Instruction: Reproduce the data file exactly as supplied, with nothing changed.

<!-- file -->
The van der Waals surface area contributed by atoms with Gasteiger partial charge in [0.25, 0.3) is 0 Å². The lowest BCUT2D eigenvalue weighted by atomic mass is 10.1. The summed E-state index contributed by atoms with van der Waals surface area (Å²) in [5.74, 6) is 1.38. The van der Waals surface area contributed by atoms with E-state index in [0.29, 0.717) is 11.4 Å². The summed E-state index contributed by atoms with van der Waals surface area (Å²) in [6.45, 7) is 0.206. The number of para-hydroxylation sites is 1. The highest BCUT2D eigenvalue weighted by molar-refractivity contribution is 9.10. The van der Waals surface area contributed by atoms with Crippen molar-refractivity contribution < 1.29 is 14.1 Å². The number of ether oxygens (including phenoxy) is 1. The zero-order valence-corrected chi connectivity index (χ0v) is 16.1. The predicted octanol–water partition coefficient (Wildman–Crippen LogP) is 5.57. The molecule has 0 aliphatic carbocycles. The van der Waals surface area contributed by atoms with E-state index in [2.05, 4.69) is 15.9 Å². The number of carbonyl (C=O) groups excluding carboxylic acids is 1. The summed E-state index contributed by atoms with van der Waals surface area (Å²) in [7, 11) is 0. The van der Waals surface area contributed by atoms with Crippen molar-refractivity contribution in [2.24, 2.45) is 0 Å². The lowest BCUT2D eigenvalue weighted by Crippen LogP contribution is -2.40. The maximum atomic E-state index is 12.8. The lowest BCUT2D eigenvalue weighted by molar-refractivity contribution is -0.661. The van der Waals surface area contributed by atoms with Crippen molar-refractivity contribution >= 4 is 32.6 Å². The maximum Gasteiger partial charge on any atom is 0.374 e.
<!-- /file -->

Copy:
The van der Waals surface area contributed by atoms with Gasteiger partial charge in [0.25, 0.3) is 0 Å². The lowest BCUT2D eigenvalue weighted by atomic mass is 10.1. The summed E-state index contributed by atoms with van der Waals surface area (Å²) in [5.74, 6) is 1.38. The van der Waals surface area contributed by atoms with E-state index in [0.29, 0.717) is 11.4 Å². The summed E-state index contributed by atoms with van der Waals surface area (Å²) in [6.45, 7) is 0.206. The number of para-hydroxylation sites is 1. The highest BCUT2D eigenvalue weighted by molar-refractivity contribution is 9.10. The van der Waals surface area contributed by atoms with Crippen molar-refractivity contribution < 1.29 is 14.1 Å². The number of ether oxygens (including phenoxy) is 1. The zero-order valence-corrected chi connectivity index (χ0v) is 16.1. The predicted octanol–water partition coefficient (Wildman–Crippen LogP) is 5.57. The molecule has 0 aliphatic carbocycles. The van der Waals surface area contributed by atoms with E-state index in [2.05, 4.69) is 15.9 Å². The number of carbonyl (C=O) groups excluding carboxylic acids is 1. The summed E-state index contributed by atoms with van der Waals surface area (Å²) in [7, 11) is 0. The van der Waals surface area contributed by atoms with Crippen molar-refractivity contribution in [2.24, 2.45) is 0 Å². The lowest BCUT2D eigenvalue weighted by Crippen LogP contribution is -2.40. The maximum atomic E-state index is 12.8. The lowest BCUT2D eigenvalue weighted by molar-refractivity contribution is -0.661. The van der Waals surface area contributed by atoms with Crippen molar-refractivity contribution >= 4 is 32.6 Å². The maximum Gasteiger partial charge on any atom is 0.374 e.